MATERNAL AND EARLY CHILD HEALTH

Health Evidence Bulletins - Wales

Date of Completion: 27.10.97

The contents of this bulletin are likely to be valid for approximately one year, by which time significantly new research evidence may become available


22. Congenital abnormalities

(Users are advised to consult the supporting evidence for a consideration of all the implications of a recommendation)

In considering the prevalence of any congenital anomaly it is important to include not only live and stillborn infants but also spontaneous miscarriage and pregnancies terminated subsequent to antenatal diagnosis of a major abnormality which will, for many families, represent an equally great if different tragedy to the survival of a handicapped child. Antenatal diagnosis of abnormality allows parents not only the option of termination but also time to plan care for the child(i).
Reported prevalence rates (underestimates based on a voluntary notification scheme of live births and terminations) are:
All congenital malformations - 84.9 per 10000 (1993)(ii);
Major structural abnormality - 18 per 10000(1993);
Down’s syndrome - 0.92 per 1000 (1993) (iii);
Neural tube defects - 0.8 per 1000 (1992) (iv);
Heart malformations - 4.7 per 1000 live births (1985-1990) (v).
i. The OPCS monitoring scheme for congenital malformations. Occasional paper 43. London: HMSO, 1995 (Type V evidence - expert opinion)
ii. Office for National Statistics. Congenital malformation statistics: notifications 1993. Series MB3 No. 9 London: HMSO, 1996;
iii. Alberman E, Mutton D, Ide R, Nicholson A, Borrow M. Down’s syndrome births and pregnancy terminations in 1989-1993: preliminary findings. British Journal of Obstetrics and Gynaecology. 1995; 102: 445-447;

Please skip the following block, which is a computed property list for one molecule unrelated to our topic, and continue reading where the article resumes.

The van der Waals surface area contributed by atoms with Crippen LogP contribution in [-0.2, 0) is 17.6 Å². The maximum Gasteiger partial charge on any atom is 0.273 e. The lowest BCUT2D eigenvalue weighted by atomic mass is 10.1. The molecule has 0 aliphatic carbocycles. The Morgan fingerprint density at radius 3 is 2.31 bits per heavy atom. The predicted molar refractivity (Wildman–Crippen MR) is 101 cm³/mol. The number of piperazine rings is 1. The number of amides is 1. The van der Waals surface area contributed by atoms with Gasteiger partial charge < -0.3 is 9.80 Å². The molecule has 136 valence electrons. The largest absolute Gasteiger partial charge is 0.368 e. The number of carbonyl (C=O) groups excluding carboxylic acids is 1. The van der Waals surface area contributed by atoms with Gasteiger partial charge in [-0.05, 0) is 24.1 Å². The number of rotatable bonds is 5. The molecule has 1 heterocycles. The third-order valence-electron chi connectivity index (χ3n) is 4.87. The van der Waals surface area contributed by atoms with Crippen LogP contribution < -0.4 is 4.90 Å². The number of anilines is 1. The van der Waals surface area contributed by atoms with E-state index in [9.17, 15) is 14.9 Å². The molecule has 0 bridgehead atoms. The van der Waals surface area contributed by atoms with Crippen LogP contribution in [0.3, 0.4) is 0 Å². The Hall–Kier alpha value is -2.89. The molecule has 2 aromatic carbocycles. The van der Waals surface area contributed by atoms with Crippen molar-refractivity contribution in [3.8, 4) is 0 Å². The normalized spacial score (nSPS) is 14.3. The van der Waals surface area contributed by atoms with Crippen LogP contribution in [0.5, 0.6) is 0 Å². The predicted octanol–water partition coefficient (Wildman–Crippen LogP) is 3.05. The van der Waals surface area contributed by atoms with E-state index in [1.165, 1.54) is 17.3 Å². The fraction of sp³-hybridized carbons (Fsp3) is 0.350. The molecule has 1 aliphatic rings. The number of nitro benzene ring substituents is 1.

iv. Hey K, O’Donnell M, Murphy M, Jones N, Botting B. Use of local neural tube defect registers to interpret national trends. Archives of disease in childhood. 1991; 71: F198-F202;
v. Abu-Harb M, Hey E, Wren C. Death in infancy from unrecognised congenital heart disease. Archives of disease in children. 1994; 71: 3-7 (nos. ii-v : Type IV evidence - statistical information)
The Statements The Evidence
22a. Population screening is conventionally offered for chromosome abnormalities and neural tube defects. The potential benefits and adverse effects of serum testing and/or ultrasound should be available for parents, verbally and with the help of literature, so that informed decisions can be made (i).
(Health gain notation - 3 "trade-off between beneficial and adverse effects")
i. Enkin M, Keirse MJNC, Renfrew M, Neilson J. A guide to effective care in pregnancy and childbirth. 2nd ed. Oxford: Oxford University Press, 1995. pp. 45-51
(Type V evidence - expert opinion) 
22b. All professionals who offer antenatal screening require education and ongoing training in a rapidly changing field(i).

(Health gain notation - 2 "Likely to be beneficial")

i. Enkin M, Keirse MJNC, Renfrew M, Neilson J. A guide to effective care in pregnancy and childbirth. 2nd ed. Oxford: Oxford University Press, 1995. pp. 46-47
(Type V evidence - expert opinion)